A WOMAN who has been running a horse hospital for 37 years is now looking to hand over the reins to someone else.
Jenny MacGregor, 83, took over the Society for the Welfare of Horses and Ponies (SWHP) charity and over the years has helped see thousands of horses and ponies from all over South Wales rescued from extreme cruelty and neglect and brought back to health where possible, and then loaned to new homes.
Some of the rescued horses have been successes at pony clubs, eventing, dressage and show jumping competitions while other have gone to carefully vetted new homes. The horses always remain the property of SWHP to make sure they are well cared for until the end of their days.
But now Mrs MacGregor is in advanced talks with another horse rescue charity which has more of a national presence over the future running of SWHP.
During her time with the charity, Mrs Macgregor's work has not only earned her an MBE in 2005, but also a British Horse Society Welfare Award and another welfare award from the British Equine Vetinary Association.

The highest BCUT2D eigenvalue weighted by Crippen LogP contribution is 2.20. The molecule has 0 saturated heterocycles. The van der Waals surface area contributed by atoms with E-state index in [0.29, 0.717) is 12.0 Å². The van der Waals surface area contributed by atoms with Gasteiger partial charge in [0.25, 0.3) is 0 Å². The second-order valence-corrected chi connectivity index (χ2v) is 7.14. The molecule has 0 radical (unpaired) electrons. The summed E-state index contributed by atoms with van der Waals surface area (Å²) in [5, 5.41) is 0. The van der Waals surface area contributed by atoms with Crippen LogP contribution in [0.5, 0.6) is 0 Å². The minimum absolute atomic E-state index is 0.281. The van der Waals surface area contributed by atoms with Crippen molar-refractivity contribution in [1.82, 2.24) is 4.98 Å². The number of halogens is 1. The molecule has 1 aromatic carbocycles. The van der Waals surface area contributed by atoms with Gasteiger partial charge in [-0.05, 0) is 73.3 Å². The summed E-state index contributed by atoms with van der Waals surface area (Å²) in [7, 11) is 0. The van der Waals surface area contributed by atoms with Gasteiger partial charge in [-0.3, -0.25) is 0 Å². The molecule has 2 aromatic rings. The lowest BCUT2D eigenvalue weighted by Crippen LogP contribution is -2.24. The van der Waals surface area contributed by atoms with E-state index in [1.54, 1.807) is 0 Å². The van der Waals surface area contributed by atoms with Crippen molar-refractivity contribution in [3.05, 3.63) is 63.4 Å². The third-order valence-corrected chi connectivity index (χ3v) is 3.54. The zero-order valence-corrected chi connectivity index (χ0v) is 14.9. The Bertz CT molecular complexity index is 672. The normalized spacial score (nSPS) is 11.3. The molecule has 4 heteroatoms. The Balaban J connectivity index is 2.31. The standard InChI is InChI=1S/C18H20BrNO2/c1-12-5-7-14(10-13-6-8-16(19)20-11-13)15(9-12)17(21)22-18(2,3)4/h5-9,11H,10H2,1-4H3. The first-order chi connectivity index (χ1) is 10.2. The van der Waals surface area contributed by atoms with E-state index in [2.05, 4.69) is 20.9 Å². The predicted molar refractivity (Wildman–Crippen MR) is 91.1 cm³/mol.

Horses have always been a part of Mrs MacGregor's life and it was after her children left home that she got involved in a charity called the Society for the Humane Disposal of Horses and Ponies founded by Sheila Richards.
Mrs MacGregor said: “She fell ill when I had been working for one year and she died. I took over, with £300 in the bank. It now costs £250,000 to run the charity for a year.”
After taking over the reins of the charity, Mrs MacGregor changed the purpose of the charity to try to save the foals, and then rehome them. The work changed to be the horse hospital it is today, taking in animals that the police or even the RSPCA did not know what to do with.
The charity survives on donations and fund raising to cover its operation, with Mrs MacGregor as chairwoman not taking a salary so everything can go to the recovery and care of the horses.
SWHP was using the five acres at their family home to house the horse hospital but instead of downsizing as they headed towards retirement, Mrs MacGregor and her husband Alasdair ended up buying a smaller house with more land – 37 acres including woodland – at St Maughans to be able to better care for more horses.
For a full interview with Mrs MacGregor, see the latest edition of Monmouthshire County Life.